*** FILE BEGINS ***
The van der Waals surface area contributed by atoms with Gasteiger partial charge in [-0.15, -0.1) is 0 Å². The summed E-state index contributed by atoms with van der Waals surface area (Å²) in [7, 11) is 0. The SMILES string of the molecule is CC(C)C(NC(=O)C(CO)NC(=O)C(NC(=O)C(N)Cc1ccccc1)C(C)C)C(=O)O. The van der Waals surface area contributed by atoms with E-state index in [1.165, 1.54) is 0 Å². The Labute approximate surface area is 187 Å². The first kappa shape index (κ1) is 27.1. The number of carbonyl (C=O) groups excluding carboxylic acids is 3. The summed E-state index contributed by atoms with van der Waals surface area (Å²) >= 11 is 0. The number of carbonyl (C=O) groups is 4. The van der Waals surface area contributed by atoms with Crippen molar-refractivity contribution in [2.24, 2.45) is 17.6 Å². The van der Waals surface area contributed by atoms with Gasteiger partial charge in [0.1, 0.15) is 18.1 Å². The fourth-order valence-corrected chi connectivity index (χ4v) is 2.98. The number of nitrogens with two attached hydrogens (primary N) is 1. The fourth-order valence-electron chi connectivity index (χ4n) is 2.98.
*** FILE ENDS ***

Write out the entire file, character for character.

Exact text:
The van der Waals surface area contributed by atoms with Gasteiger partial charge in [-0.15, -0.1) is 0 Å². The summed E-state index contributed by atoms with van der Waals surface area (Å²) in [7, 11) is 0. The SMILES string of the molecule is CC(C)C(NC(=O)C(CO)NC(=O)C(NC(=O)C(N)Cc1ccccc1)C(C)C)C(=O)O. The van der Waals surface area contributed by atoms with E-state index in [1.165, 1.54) is 0 Å². The Labute approximate surface area is 187 Å². The first kappa shape index (κ1) is 27.1. The number of carbonyl (C=O) groups excluding carboxylic acids is 3. The summed E-state index contributed by atoms with van der Waals surface area (Å²) >= 11 is 0. The number of carbonyl (C=O) groups is 4. The van der Waals surface area contributed by atoms with Crippen molar-refractivity contribution in [2.24, 2.45) is 17.6 Å². The van der Waals surface area contributed by atoms with Gasteiger partial charge in [0.1, 0.15) is 18.1 Å². The fourth-order valence-corrected chi connectivity index (χ4v) is 2.98. The number of nitrogens with two attached hydrogens (primary N) is 1. The fourth-order valence-electron chi connectivity index (χ4n) is 2.98.